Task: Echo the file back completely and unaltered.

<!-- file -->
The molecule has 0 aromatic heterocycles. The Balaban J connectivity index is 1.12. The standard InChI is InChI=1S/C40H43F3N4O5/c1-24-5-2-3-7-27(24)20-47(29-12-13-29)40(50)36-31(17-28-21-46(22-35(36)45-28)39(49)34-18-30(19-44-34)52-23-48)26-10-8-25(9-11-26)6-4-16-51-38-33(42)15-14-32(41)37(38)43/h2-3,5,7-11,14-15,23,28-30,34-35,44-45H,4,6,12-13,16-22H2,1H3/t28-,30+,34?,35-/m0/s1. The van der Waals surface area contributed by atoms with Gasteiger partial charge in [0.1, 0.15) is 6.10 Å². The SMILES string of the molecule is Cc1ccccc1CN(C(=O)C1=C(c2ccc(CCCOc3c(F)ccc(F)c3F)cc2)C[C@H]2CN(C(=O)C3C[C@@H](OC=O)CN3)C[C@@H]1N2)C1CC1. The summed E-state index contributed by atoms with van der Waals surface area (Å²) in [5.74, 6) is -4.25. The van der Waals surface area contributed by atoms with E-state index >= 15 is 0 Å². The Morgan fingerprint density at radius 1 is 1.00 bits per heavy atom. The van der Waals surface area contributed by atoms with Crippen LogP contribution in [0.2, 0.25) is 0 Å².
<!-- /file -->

The molecule has 0 aromatic heterocycles. The Balaban J connectivity index is 1.12. The standard InChI is InChI=1S/C40H43F3N4O5/c1-24-5-2-3-7-27(24)20-47(29-12-13-29)40(50)36-31(17-28-21-46(22-35(36)45-28)39(49)34-18-30(19-44-34)52-23-48)26-10-8-25(9-11-26)6-4-16-51-38-33(42)15-14-32(41)37(38)43/h2-3,5,7-11,14-15,23,28-30,34-35,44-45H,4,6,12-13,16-22H2,1H3/t28-,30+,34?,35-/m0/s1. The van der Waals surface area contributed by atoms with Gasteiger partial charge in [0.1, 0.15) is 6.10 Å². The SMILES string of the molecule is Cc1ccccc1CN(C(=O)C1=C(c2ccc(CCCOc3c(F)ccc(F)c3F)cc2)C[C@H]2CN(C(=O)C3C[C@@H](OC=O)CN3)C[C@@H]1N2)C1CC1. The summed E-state index contributed by atoms with van der Waals surface area (Å²) in [5.74, 6) is -4.25. The van der Waals surface area contributed by atoms with E-state index >= 15 is 0 Å². The Morgan fingerprint density at radius 1 is 1.00 bits per heavy atom. The van der Waals surface area contributed by atoms with Crippen LogP contribution in [0.2, 0.25) is 0 Å².